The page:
Can we eat our way to better sleep? Not really, but we can eat our way to bad sleep. With food and drink and how it affects our sleep, knowing what to avoid is perhaps more important than what to take in. The obvious and all-too-common obstacle in the way of nutrition for better sleep is pin-balling between caffeine and sugar all day, leaving us tired but wired at night.
Caffeine is a stimulant that wakes us up or revives us during the day. And it works for that purpose; there’s a reason why “don’t talk to me until I’ve had my coffee” is practically our national refrain muttered (or at least thought) daily by heavy-lidded folks as they get out of bed and begin to brave the day. But a caffeine jolt (or cocktail, for that matter) late in the afternoon or in the evening can seriously disrupt our sleep.
A caffeine jolt (or cocktail, for that matter) late in the afternoon or in the evening can seriously disrupt our sleep.
That’s why this week’s tips focus on nutrition for better sleep. By empowering yourself to make healthy choices that fuel you throughout the day, you’ll set yourself up for a great night’s sleep.
22. Set a daily caffeine cutoff
Consumed too late in the day, caffeine can hinder our ability to fall asleep. So do your nighttime self a favor and switch to decaf after 2 p.m.
23. Swap the nightcap for a cup of tea you love (lavender, licorice, fennel)
Keep in mind that while alcohol initially acts as a sedative, later in the night and your sleep cycle, it becomes a sleep disrupter.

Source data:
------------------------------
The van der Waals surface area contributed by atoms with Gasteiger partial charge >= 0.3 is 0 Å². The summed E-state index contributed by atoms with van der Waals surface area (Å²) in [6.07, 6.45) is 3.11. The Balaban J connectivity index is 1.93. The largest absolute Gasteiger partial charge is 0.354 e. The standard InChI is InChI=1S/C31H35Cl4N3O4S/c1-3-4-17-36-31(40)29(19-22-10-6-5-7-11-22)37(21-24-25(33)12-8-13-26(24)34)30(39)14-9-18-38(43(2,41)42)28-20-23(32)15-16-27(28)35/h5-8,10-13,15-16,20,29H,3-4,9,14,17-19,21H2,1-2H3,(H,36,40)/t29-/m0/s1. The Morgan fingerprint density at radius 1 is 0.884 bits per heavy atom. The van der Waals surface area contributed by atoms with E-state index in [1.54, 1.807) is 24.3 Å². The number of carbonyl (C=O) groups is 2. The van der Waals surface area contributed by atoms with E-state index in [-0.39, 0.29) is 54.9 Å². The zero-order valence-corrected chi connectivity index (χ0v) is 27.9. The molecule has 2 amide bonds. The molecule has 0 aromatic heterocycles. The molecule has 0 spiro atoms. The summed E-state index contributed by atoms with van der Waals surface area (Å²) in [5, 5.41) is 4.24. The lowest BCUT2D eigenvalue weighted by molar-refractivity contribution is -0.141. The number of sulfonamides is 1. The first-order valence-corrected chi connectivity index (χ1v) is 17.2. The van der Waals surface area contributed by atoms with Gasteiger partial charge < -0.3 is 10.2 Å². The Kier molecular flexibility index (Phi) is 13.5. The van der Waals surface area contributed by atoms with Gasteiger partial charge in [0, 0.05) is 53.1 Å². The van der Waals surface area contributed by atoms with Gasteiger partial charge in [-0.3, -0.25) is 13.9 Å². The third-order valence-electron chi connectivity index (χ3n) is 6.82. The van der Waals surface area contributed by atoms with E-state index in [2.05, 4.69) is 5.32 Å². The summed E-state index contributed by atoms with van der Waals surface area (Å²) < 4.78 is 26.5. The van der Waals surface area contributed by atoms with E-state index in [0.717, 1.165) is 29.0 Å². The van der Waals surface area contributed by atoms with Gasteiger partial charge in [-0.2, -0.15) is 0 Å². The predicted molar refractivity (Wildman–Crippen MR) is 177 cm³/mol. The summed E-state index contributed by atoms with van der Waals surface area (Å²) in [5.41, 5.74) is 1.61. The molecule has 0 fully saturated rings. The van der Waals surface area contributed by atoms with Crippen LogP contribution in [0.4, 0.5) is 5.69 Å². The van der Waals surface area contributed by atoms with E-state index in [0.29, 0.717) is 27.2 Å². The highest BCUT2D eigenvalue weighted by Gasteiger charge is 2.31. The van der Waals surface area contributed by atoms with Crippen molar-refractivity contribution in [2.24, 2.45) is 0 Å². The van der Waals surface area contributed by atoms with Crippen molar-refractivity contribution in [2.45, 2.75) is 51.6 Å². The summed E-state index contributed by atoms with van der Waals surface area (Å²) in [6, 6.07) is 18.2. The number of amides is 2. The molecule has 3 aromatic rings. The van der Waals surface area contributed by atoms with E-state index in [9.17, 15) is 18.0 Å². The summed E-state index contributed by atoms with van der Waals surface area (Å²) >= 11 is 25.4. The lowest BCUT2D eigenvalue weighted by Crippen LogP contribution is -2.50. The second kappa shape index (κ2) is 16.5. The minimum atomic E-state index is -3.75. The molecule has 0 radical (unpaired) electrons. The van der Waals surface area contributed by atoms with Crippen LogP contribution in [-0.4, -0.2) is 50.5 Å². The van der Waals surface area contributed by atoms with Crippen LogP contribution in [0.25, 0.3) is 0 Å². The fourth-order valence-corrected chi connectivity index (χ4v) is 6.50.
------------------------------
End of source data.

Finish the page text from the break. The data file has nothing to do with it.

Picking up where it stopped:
24. Ditch one sugary beverage a day and have water instead
Added sugar increases inflammation in our bodies, which can compromise our immune responses. To get your flavor fix, add a slice of lemon (or other fruit or vegetable) to plain water.
25. Have a healthy treat instead of one that’s loaded with added sugar
Task yourself with finding a delicious and satisfying snack that doesn’t pack in added sugar. Try a bowl of berries instead of a cinnamon bun, or a fruit smoothie instead of ice cream.
Need some inspiration? Try this coconut smoothie bowl from Maya Feller, RD:
26. Be kind to yourself when you go off course with food choices
Recognizing your disappointment without letting it define you will help you move on.
27. Before eating, allow yourself a moment of conscious breathing
When you take a moment to ask if the food you’ve chosen is worthy of you, you’ll savor it that much more.
28. Think about the times of day or situations in which you tend to make suboptimal food choices.
This simple reflection will help you devise a plan to make different food choices in those situations.
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